David O'Connor Discusses Business, SAG-AFTRA Changes
August 31, 2012 by Andrew Schneider
O'Connor Casting's David O'Connor took time out this week to chat about the current business climate and changes he's seen following the SAG-AFTRA merger.
"Business has been busy this year," O'Connor says. "We were casting Christmas commercials in July which is definitely a month or two earlier than usual. In fact, everything seemed to be a bit earlier this year."
For the Chicago-based casting company, the big up-tick in business have been foreign reality shows.
"We have been doing some Norwegian projects, shows where they're foreign but they want an American," O'Connor says. "We've been blessed on working on overseas productions where they're looking for Americans to be on their shows. We've become the go-to people for that kind of production and the world has definitely shrunk, so we can now have a huge outreach from a Midwest base."
Besides that, O'Connor says that commercial work has also picked up.
"There's more shooting in Chicago for productions that come through here and we're still successful on the searching going on nationwide," O'Connor says.
It's also been a 18 months since O'Connor Casting moved into their new office at 1219 W. Madison. The office underwent nine months of construction that included the addition of a second floor for a total of 12,000 square feet from basement to second floor and includes offices, studios, waiting rooms and spaces specially designed for producers that offer both computers and easy viewing of auditions from a separate space
"It's great," O'Connor says. "It's so nice to have space and clients absolutely love it. New York spaces are small and LA are hit or miss. Here people can move around and not be confined. And at the same time I was able to keep my rates where they were. Clients just got a nicer space."
Regarding the SAG-AFTRA merger, O'Connor has seen a variety of out-comes, some good, some not-so-good. His perspective facilitating talent for union and non-union jobs has given him a good perspective to judge the merger.
"The union is definitely stronger, membership is stronger," O'Connor says. "But it doesn't always work out for the actors. In the past, union actors would jump on a non-union project (even though it wasn’t proper without going Financial Core), but now it’s not commonplace. Now I'm starting to hear that more members are talking about not making enough money because their non-union work was supplementing their income."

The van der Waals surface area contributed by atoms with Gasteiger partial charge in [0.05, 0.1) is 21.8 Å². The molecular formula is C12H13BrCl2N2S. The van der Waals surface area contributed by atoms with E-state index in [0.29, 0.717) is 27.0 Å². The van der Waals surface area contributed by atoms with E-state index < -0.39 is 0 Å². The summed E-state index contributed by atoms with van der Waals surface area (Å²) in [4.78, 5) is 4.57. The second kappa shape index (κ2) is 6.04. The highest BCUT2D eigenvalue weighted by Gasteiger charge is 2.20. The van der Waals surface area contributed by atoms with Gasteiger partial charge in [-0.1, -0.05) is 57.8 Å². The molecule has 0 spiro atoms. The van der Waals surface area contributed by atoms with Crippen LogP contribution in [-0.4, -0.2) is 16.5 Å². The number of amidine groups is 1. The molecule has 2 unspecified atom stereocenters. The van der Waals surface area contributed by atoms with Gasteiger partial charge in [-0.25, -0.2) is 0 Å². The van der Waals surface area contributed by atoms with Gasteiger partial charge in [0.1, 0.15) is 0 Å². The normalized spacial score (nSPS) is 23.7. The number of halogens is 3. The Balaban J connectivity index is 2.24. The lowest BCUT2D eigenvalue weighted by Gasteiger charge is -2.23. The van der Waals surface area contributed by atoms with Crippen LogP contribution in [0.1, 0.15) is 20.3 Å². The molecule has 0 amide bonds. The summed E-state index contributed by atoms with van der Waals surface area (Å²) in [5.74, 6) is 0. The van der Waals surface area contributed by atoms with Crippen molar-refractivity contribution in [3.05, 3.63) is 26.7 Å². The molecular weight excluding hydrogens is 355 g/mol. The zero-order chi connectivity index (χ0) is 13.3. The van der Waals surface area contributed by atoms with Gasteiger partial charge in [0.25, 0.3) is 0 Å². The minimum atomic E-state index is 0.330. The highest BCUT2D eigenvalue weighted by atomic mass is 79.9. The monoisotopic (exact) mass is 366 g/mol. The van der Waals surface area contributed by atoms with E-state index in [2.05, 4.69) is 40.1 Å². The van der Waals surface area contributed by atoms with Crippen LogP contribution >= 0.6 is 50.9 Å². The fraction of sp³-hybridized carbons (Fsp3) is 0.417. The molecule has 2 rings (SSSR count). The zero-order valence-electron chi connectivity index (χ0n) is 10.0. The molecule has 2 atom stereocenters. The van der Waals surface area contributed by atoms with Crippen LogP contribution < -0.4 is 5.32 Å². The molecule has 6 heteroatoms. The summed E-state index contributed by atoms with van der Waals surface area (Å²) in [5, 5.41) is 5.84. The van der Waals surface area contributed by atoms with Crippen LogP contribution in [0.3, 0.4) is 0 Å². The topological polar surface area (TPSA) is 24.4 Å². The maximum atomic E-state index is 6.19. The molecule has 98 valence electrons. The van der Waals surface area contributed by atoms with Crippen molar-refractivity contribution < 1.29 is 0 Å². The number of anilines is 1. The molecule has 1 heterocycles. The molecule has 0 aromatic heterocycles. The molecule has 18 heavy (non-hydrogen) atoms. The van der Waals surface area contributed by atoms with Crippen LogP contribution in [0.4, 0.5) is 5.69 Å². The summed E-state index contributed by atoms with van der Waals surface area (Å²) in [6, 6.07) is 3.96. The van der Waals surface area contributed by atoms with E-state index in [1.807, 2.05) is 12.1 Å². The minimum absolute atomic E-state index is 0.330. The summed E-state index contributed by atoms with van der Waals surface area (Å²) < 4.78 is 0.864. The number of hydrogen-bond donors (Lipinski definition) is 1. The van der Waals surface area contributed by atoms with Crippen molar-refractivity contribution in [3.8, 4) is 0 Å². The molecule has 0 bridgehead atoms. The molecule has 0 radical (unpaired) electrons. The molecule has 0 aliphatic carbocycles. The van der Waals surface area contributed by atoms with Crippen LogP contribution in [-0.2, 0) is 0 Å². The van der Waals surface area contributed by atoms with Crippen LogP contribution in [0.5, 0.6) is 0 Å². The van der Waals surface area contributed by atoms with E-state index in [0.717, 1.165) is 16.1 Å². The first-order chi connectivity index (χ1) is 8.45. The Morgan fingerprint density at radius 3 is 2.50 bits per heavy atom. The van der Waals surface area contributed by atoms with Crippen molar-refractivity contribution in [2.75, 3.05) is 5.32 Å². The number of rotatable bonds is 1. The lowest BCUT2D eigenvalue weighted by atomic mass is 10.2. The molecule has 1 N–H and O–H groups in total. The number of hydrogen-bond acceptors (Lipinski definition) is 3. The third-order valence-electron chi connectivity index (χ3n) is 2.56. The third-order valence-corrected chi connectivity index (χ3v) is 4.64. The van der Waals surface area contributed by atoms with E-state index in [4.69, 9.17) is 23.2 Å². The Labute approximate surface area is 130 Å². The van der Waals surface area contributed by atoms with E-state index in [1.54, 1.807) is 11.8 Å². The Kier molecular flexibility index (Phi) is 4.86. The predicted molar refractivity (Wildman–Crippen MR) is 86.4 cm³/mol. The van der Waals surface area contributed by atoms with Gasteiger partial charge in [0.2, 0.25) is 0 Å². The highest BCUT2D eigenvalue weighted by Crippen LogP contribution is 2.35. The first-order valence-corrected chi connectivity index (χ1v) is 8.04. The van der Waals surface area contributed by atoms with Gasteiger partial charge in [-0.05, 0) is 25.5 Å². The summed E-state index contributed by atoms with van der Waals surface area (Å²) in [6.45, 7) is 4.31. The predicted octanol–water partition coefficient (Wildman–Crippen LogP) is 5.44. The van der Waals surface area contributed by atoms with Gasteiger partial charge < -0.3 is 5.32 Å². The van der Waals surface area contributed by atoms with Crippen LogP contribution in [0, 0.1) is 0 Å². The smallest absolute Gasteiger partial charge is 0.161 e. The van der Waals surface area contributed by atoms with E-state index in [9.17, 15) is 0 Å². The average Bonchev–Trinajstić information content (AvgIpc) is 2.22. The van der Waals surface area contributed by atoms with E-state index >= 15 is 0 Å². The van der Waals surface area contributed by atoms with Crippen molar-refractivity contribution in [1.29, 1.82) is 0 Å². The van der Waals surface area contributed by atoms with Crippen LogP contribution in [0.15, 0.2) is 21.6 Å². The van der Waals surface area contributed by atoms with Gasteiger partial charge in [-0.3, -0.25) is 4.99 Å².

At the same time, that doesn't mean more projects are going union, he says.
"Because talent is not crossing over as much it’s lessened the non-union casting pool a bit, as there’s not as many performers available or willing to do the work," O'Connor says. "What makes it more difficult for non-union productions is that there's a reason they went non-union to begin with. They want to be more lax, more open to doing more edits and revisions and placing the work in different medias. It’s a major cost factor sometimes and the main reason producers choose to go that route. The industry has changed completely in the last five years, web is definitely on the increase and incorporated in most projects in some capacity."
That means work being increasingly used on the web in video, banner ads and on mobile devices.
"Union has very regimented rules and rates," O'Connor says. "Agents always trying to limit usage and get more money, they're watching out for their actors. But for mid-size or smaller clients, those rates are all problematic. They don't have the budgets for it.
And the gray areas are expanding. O'Connor says that still photographers are increasingly shooting small amount of moving images to accompany a traditional print-type campaign for web banners or buttons.
"The second you get into moving images it takes it into union jurisdiction," O'Connor says. "Photographers are limited in their talent pool because they can only use non-union and no photographer wants to be limited, just like no director wants to be limited."
"It really hurts the performer because they can't get the print rates on top of the extra dollars," he continued. "We're talking about ten seconds of MOS movement in a web banner, someone taking glasses off, putting them back on and union members aren't up for those spots. It's a huge amount of money loss for union performers when you're talking about print/web rate. I'd guess fifty percent of photography is going non-union, in these cases, and it could be as high as eighty percent."
For himself, O'Connor loves working with the union.
"The union makes my life easy," he says. "But with the non-union side it's not easily laid out or understood… So I’m there to explain and advise, which is a large reason clients seek me out to do their projects.”